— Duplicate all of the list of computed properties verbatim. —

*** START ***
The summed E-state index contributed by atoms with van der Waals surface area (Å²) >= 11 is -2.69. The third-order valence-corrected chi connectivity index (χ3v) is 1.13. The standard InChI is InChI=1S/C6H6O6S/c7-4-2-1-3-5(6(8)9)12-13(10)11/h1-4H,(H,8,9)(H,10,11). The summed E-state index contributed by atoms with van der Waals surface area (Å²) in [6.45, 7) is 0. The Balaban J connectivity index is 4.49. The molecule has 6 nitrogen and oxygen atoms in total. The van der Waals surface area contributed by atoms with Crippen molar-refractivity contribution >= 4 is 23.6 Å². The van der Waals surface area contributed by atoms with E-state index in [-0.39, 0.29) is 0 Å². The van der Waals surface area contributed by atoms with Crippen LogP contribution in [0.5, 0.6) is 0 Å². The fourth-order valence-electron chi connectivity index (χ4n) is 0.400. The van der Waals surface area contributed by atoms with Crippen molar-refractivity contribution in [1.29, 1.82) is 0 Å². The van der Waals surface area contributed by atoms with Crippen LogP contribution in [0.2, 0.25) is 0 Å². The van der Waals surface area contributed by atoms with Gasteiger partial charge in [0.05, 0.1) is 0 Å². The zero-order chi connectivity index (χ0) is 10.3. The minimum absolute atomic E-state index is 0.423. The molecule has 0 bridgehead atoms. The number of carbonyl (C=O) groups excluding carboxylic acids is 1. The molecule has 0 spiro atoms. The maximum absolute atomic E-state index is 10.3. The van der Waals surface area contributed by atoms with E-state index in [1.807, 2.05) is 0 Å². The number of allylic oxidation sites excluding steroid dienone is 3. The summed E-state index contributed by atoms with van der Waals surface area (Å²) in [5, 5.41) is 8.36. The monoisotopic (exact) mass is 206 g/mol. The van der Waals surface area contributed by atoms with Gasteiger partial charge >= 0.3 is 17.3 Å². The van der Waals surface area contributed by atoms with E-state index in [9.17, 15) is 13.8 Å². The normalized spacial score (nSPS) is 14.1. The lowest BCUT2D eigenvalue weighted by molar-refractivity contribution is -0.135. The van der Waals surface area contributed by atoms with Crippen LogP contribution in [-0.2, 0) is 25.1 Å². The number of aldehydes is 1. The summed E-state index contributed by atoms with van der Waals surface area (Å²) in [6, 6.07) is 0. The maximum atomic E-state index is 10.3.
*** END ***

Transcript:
The summed E-state index contributed by atoms with van der Waals surface area (Å²) >= 11 is -2.69. The third-order valence-corrected chi connectivity index (χ3v) is 1.13. The standard InChI is InChI=1S/C6H6O6S/c7-4-2-1-3-5(6(8)9)12-13(10)11/h1-4H,(H,8,9)(H,10,11). The summed E-state index contributed by atoms with van der Waals surface area (Å²) in [6.45, 7) is 0. The Balaban J connectivity index is 4.49. The molecule has 6 nitrogen and oxygen atoms in total. The van der Waals surface area contributed by atoms with Crippen molar-refractivity contribution >= 4 is 23.6 Å². The van der Waals surface area contributed by atoms with E-state index in [-0.39, 0.29) is 0 Å². The van der Waals surface area contributed by atoms with Crippen LogP contribution in [0.5, 0.6) is 0 Å². The fourth-order valence-electron chi connectivity index (χ4n) is 0.400. The van der Waals surface area contributed by atoms with Crippen molar-refractivity contribution in [1.29, 1.82) is 0 Å². The van der Waals surface area contributed by atoms with Crippen LogP contribution in [0.2, 0.25) is 0 Å². The van der Waals surface area contributed by atoms with Gasteiger partial charge in [0.05, 0.1) is 0 Å². The zero-order chi connectivity index (χ0) is 10.3. The minimum absolute atomic E-state index is 0.423. The molecule has 0 bridgehead atoms. The number of carbonyl (C=O) groups excluding carboxylic acids is 1. The molecule has 0 spiro atoms. The maximum absolute atomic E-state index is 10.3. The van der Waals surface area contributed by atoms with E-state index in [1.807, 2.05) is 0 Å². The number of allylic oxidation sites excluding steroid dienone is 3. The summed E-state index contributed by atoms with van der Waals surface area (Å²) in [5, 5.41) is 8.36. The monoisotopic (exact) mass is 206 g/mol. The van der Waals surface area contributed by atoms with Gasteiger partial charge >= 0.3 is 17.3 Å². The van der Waals surface area contributed by atoms with E-state index in [9.17, 15) is 13.8 Å². The normalized spacial score (nSPS) is 14.1. The lowest BCUT2D eigenvalue weighted by molar-refractivity contribution is -0.135. The van der Waals surface area contributed by atoms with Crippen LogP contribution in [-0.2, 0) is 25.1 Å². The number of aldehydes is 1. The summed E-state index contributed by atoms with van der Waals surface area (Å²) in [6, 6.07) is 0. The maximum atomic E-state index is 10.3.